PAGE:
Category Archives: Fathers

Family courts’ inroads into questions of criminal domestic violence

Originally published on Fathercare.org:

We find that excluded fathers get muddled over various aspects of the family courts. I have a new point to make here.

More hangs on the issue of whether a criminal offence has been committed when it comes to allegations of domestic violence than in all other cases of criminal allegations, because in these other cases, the future of children is not directly involved. It follows that it is more important, not less, for the correct verdict to be made.

The English system is based on jury trial in open court by the defendant’s peers. It follows that anyone who colludes in supporting the family courts’ inroads into questions of criminal domestic violence would not be able to explain why they supported the jury trial in any criminal case. They have to agree that they oppose jury trials in all cases. If, however, they are in favour of jury trials, they surely must demand that a jury be involved in open court before recourse is made to a Child Contact Centre.

Ivor Catt 20feb03
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Child Contact Centres – On mushrooming bureaucracies around divorce

Originally published on Fathercare.org:

This muddled writing about Child Contact Centres points to underlying misunderstanding.

I divorced my wife. When I took this action, I did not introduce third parties between me and my children. It is most important for excluded fathers to grasp this point. The State and its lackeys- lawyers and so on – have a right to intervene in the matter of my divorcing my wife. Like marriage, divorce is a public matter in which the state has an interest, because it may result in spouse or children becoming a burden on the state.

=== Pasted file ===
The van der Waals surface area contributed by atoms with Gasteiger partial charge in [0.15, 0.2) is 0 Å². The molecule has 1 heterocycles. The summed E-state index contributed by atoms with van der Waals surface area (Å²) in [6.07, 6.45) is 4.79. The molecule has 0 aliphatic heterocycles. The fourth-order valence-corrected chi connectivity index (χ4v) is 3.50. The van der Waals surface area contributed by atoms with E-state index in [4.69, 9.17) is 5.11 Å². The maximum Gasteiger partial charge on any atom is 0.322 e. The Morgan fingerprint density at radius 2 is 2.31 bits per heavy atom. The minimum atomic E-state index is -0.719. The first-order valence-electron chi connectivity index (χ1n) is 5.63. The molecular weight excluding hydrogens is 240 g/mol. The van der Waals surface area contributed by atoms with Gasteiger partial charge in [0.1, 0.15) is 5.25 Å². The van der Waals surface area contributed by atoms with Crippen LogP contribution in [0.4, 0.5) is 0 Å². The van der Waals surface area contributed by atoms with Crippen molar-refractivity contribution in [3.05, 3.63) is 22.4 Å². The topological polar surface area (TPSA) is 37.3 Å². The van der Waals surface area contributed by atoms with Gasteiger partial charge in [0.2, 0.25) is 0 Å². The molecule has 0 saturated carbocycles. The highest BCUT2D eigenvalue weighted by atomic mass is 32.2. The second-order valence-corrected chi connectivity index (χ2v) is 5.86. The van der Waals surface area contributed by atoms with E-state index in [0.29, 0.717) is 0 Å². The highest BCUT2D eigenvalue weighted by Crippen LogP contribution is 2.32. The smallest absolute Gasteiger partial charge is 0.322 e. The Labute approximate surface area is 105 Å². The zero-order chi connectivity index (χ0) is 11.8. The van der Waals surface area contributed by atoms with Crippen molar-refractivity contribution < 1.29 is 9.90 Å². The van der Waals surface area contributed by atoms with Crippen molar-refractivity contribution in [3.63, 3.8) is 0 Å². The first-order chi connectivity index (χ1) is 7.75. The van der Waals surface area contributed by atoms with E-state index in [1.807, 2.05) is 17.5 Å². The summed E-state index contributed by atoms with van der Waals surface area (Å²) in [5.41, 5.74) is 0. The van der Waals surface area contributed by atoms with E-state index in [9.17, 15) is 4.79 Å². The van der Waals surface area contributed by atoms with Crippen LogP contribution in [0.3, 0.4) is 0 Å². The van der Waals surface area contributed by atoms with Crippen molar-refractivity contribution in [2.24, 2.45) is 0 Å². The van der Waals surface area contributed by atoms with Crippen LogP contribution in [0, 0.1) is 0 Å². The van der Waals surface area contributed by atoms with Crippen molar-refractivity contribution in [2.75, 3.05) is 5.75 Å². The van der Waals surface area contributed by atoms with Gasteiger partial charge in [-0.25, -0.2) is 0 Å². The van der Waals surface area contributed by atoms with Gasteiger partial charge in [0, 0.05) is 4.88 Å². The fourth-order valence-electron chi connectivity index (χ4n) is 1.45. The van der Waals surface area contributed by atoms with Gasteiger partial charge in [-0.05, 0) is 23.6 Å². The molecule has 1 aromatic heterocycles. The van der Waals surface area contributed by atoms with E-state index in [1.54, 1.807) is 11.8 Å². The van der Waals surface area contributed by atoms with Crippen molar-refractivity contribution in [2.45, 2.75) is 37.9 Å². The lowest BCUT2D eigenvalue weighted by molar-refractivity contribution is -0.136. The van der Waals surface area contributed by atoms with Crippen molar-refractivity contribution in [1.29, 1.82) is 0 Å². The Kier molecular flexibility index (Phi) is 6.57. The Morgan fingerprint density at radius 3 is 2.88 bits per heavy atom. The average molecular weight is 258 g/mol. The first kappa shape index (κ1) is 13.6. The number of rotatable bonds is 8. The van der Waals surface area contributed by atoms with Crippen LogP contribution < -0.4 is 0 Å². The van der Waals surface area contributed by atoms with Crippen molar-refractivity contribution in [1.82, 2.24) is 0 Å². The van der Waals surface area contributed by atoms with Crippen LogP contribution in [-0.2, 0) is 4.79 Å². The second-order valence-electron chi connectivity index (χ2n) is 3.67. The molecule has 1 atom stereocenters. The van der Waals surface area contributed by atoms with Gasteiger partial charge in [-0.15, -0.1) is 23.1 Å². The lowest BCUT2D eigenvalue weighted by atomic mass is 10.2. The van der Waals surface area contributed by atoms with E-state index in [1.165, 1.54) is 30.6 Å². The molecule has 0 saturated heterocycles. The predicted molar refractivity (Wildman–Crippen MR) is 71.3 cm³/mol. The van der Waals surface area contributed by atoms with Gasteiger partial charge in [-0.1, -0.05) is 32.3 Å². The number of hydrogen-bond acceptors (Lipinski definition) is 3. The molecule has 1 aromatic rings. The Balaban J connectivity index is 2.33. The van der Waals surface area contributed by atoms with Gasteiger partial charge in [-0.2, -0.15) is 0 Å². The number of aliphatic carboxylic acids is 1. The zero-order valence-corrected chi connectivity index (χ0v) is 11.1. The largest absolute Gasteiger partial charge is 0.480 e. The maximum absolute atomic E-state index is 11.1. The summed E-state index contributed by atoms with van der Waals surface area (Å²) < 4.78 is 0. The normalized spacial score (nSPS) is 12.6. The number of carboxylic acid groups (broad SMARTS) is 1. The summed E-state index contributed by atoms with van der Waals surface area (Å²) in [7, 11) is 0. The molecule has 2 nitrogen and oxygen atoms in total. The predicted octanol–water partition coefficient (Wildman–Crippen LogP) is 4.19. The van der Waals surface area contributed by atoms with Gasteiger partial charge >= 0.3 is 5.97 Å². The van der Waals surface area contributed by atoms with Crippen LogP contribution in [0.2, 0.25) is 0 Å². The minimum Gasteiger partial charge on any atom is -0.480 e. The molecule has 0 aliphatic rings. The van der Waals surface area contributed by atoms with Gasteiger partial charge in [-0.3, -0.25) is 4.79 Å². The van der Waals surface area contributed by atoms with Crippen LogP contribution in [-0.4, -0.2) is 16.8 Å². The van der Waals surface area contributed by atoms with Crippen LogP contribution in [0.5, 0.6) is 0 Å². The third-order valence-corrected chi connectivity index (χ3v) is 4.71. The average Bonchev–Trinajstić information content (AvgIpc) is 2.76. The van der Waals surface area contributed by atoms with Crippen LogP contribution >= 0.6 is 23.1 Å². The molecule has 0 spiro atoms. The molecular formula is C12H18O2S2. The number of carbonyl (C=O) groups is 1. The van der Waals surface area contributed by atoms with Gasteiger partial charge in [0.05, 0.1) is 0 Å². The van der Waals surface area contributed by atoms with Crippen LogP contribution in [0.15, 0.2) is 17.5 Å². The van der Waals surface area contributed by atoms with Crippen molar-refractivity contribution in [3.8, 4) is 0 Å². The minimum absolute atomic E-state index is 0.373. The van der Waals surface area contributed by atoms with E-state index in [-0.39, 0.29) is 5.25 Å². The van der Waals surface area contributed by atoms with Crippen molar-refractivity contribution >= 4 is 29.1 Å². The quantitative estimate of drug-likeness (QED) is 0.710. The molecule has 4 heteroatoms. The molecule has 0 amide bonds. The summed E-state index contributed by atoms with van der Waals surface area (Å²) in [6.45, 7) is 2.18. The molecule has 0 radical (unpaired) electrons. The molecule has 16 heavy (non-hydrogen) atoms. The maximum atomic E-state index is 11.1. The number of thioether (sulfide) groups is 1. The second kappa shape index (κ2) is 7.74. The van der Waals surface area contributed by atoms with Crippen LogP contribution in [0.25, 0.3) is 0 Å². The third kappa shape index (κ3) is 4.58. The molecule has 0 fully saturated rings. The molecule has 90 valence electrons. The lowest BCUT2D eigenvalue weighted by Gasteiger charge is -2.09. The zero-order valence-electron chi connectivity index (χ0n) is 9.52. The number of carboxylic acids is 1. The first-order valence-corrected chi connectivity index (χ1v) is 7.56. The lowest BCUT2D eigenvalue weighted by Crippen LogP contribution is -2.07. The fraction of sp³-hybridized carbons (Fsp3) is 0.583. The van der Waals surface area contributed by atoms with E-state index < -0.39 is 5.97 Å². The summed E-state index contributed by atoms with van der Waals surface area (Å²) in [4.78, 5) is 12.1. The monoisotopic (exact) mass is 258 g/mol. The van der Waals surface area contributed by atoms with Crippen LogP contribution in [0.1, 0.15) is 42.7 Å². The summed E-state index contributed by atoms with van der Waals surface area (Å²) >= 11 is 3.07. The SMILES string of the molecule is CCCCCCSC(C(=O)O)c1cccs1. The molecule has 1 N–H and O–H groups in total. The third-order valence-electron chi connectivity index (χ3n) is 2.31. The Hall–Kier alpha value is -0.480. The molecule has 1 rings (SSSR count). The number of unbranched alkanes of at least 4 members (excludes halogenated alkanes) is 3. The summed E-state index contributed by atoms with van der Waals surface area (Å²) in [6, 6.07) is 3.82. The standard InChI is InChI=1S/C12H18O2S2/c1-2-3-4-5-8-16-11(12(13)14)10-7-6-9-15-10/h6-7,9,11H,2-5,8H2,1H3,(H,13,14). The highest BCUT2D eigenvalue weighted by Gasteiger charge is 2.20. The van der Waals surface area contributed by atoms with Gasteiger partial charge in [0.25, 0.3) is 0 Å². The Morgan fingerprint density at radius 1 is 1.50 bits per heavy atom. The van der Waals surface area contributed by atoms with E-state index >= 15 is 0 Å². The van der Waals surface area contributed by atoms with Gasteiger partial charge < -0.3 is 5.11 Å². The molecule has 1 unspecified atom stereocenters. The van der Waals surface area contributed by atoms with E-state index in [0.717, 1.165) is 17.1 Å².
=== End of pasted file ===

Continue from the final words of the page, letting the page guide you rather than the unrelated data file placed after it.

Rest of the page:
However, intervention by the state between me and my children was another matter. When a judge suggested that I go to a “Contact Centre” and my children do the same, he was acting totally outside his proper powers, which were to do with the initial contract of marriage and the current breaching of that contract.

The state’s interest in the marriage contract arises because children may result from that union, leading to parent or child becoming a burden on the state.

[It has never been alleged that the State is better at parenting than is a parent, so the State does not intervene between parent and child.]

Similarly, during divorce, the state has a right to have concern about provision for the children and for a parent of the marriage. However, putting parent and child into a special location with supervision has nothing to do with the state’s interests. In no way does a parent provide for a child by confronting it under supervision.

[Confronting a child under supervision apes providing for a child in the same was as a film about the war apes the war. It is not the same thing.]

This theatrical game has been added on without any legal justification by various bureaucracies intent on exploiting the situation to make money.

Baskerville (see my website) investigates the enormous financial gain from the kind of activity which is mushrooming around divorce. It is most important that excluded fathers be not tricked into supporting such attacks on parent and child by money-hungry bureaucracies and vicious radfems.

Ivor Catt 20feb03
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A child has no right of access to its parent

More than eight years ago, I pointed out that nowhere in national or international law or in any Declaration on Human Rights is a child’s right of access to its parent enshrined. This has met with total indifference on all sides.

More and more evidence of disastrous outcome for the child following parentectomy leaks out through a highly censoring media. I wonder at this indifference by all parties to the root problem. By default, that is what UN, the European Court of Human Rights, our own laws and practice, and so on through the whole many layered ranges of ‘protections’ for the English child, validate. If Saudi Arabia routinely cut off her children from every divorced wife, they would remain fully able to endorse all UN (and European and British) laws and declarations.